Some governments around the world allow unlicensed teenagers and motorists with a full car licence to ride a 50cc moped.
However, there are also riders and authorities that believe moped riders should have a motorcycle licence or that mopeds should be off the road altogether.
(Laws vary throughout the world, but a moped is usually described as a 50cc two-wheeler or electric bike with a limited top speed of 50km/h. Riders are restricted to roads not over 60km/h and often prevented from carrying a pillion. Queensland and Western Australia have moped laws as do the UK and several USA states.)
For and against mopeds
Critics say mopeds hold up traffic, the underpowered machines are a death trap, the riders have no idea about how to handle a powered two-wheeler and they give motorcycling a bad name.
Those who support moped rules say they provide low socio-economic groups with convenient and affordable transport, reduce traffic congestion and air pollution, help the tourism industry and ease pressure on CBD parking. Some supporters even point out that GP legend Valentino Rossi started riding on a moped as a teenager.
Road safety researcher and Triumph Street Triple rider Ross Blackman says he has heard few rumblings about moped licensing in Queensland in the five years since he did his PhD in scooter and moped safety.
“That might be because there are relatively few serious crashes, despite common perceptions,” says Ross who is a Research Fellow with the Centre for Accident Research and Road Safety – Queensland (CARRS-Q) at the Queensland University of Technology (QUT).
“However, I’ve noted a number of motorbike riders commenting that moped riders should be required to have a motorcycle licence, and my research did suggest that some moped riders have limited skills and knowledge,” he says.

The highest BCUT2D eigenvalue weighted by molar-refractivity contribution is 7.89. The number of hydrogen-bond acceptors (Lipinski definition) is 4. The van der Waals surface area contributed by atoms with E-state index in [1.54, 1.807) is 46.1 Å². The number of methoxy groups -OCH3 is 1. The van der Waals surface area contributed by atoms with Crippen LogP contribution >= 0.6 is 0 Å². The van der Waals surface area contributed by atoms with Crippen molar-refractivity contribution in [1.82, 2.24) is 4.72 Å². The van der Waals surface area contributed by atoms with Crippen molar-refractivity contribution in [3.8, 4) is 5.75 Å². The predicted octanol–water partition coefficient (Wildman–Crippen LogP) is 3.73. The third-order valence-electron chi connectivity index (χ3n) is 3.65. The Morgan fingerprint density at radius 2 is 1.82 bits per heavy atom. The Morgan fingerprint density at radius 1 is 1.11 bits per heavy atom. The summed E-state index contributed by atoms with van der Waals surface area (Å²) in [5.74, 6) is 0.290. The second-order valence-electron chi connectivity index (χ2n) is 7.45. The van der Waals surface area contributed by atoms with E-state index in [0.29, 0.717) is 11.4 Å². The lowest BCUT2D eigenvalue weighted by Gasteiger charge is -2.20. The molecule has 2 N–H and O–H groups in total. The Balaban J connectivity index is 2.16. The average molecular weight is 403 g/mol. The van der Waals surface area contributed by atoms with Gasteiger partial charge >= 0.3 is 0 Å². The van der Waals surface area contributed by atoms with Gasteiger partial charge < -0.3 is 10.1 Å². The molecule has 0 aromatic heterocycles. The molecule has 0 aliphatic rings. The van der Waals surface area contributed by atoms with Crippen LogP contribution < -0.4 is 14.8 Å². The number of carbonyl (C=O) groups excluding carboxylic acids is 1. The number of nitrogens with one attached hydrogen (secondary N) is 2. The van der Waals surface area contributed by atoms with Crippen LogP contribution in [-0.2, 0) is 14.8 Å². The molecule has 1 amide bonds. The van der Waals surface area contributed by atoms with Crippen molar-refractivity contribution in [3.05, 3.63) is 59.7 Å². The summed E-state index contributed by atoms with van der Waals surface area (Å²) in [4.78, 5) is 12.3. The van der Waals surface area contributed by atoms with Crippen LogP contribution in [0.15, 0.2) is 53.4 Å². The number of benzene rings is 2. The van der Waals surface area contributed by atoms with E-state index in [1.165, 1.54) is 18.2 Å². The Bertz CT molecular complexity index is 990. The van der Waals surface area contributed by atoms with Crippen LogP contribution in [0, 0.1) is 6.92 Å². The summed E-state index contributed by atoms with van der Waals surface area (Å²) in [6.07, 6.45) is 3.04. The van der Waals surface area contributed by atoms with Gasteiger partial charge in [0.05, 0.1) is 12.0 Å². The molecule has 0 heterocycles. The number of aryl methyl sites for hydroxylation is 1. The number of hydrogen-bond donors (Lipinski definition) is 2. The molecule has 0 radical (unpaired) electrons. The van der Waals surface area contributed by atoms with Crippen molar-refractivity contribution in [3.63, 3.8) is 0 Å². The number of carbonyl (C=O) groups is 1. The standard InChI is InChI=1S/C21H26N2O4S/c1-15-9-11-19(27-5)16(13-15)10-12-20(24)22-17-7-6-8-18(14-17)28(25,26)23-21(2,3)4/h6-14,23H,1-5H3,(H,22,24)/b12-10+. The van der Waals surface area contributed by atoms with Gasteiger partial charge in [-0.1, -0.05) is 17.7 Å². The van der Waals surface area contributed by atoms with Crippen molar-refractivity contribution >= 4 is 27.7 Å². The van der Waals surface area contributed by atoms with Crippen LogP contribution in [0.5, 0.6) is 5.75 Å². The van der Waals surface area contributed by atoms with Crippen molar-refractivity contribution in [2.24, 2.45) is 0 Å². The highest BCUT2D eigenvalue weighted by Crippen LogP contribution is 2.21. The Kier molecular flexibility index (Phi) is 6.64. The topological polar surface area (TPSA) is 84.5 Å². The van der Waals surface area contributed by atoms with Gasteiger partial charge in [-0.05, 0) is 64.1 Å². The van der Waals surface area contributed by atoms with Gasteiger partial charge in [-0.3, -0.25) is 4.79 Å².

But he points out that the Queensland Road Crash Weekly Report shows there have been five moped rider deaths in the past six years (2012 – 2017) and only one since 2013.
Moped rider hospitalisations have fluctuated yearly between 42 and 80 over the same period.
“If you compare this to the motorcycle stats and even bicycle stats you can see why mopeds might be a lower priority,” Ross says.
“I suspect part of the criticism directed at moped riders stems from their limited top speed and acceleration – other road users just get frustrated with them.”
While some riders and authorities would like to get rid of mopeds or increase training and licensing requirements, Ross says that there are few that want to encourage more people to try a motorcycle or scooter., which “might be seen as unfortunate from a broader transport and mobility perspective”.
Anything that safely gets people aboard a powered two-wheeler has to be good for the motorcycle industry and riders.
Crash stats show they are not a concern and they are no more frustrating or inconvenient in traffic than cyclists.
I recently witnessed a flourishing scooter culture in the popular tourist spot of Noosa on the Sunshine Coast.
The positive result of this growing culture has been the full support of the local council. It has provided equal numbers of motorbike parking in the main street as a result and is even considering separate scooter lanes.
However, a subsidised one-day course in basic controls, balance and counter-steering would be worthwhile.
What do you think of mopeds? Should they be axed, restricted or encouraged? Leave your comments below.